- Jude tells us that since the Flood, God has kept these angels in darkness, bound with everlasting chains for judgment on the great Day (Jude 6). Even though these angels have been imprisoned or restrained by God, they have been observing God’s plan unfolding on earth.
- Obviously, Jesus was not able to literally preach to them during the three days that he was dead.
- He was, however, able to preach by example through his faith and obedience to his Father, even unto suffering, ignominy and death on the cross. He was rewarded for his faithfulness when God resurrected him as an immortal spirit being.
In summary, 1 Peter 3:18-20 tells us Christ suffered for sins, the just for the unjust, that he might bring us to God, being put to death a flesh being, but quickened [made alive] a spirit being [at his resurrection]. By which also he preached by his example while on earth unto the spirits (fallen angels) in prison [chains of darkness] who disobeyed long ago when God waited patiently in the days of Noah, while the ark was being built. In it only eight people were saved by water.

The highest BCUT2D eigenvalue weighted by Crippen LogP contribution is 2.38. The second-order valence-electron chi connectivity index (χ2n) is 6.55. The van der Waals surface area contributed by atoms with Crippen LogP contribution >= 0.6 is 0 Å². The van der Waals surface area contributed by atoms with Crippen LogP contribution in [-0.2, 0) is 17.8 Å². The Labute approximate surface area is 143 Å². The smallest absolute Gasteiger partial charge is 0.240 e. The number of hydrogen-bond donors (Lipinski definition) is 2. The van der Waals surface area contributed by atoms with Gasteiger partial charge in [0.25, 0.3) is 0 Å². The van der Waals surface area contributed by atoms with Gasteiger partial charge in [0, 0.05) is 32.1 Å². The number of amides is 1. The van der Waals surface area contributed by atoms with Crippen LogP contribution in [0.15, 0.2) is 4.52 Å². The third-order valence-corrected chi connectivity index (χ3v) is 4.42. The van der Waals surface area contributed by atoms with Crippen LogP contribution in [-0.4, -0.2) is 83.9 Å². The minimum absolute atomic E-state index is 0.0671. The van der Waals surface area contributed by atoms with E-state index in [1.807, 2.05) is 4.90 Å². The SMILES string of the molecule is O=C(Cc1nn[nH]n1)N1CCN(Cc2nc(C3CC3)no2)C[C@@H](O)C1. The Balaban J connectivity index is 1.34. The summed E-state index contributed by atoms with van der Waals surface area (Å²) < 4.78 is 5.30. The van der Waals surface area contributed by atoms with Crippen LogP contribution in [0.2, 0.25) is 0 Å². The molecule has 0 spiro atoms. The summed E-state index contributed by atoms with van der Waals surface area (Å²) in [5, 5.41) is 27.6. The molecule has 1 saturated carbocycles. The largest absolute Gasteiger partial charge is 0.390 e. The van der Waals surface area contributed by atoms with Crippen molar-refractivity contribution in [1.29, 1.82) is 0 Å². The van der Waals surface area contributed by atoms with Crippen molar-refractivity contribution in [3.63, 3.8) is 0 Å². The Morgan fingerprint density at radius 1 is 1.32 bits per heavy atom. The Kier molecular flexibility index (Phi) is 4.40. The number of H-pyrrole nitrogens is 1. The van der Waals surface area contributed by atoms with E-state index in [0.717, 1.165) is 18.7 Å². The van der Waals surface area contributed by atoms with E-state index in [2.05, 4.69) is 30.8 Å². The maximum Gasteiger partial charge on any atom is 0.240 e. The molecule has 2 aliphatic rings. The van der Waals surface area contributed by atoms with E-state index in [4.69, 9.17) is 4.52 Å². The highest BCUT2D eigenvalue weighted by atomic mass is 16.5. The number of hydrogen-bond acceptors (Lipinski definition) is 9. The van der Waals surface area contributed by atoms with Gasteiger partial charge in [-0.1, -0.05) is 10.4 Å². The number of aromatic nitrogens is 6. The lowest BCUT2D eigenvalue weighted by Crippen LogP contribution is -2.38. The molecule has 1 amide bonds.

Did Jesus go to hell for days after his death? The word for “hell” is the Hebrew word “sheol,” meaning “grave” or “pit.” Such an example is found in Job 14:13:
“O that thou wouldest hide me in the grave [sheol], that thou wouldest keep me secret, until thy wrath be past, that thou wouldest appoint me a set time, and remember me!” Job 14:13
Job was talking about being “hidden” in death until the wrath of God is past and he was again remembered in resurrection.
In the New Testament, the Greek word “hades” is used for “sheol.’” Sheol means “a state of oblivion or non-existence”.
When Jesus died, he was in a state of oblivion, or non-existence, until God resurrected him on the third day. While he was in this state of oblivion or death, he did nothing and went nowhere.
To learn more about the history behind hell listen to our series, “Is the Hell of the Christian Tradition Taught in the Bible?”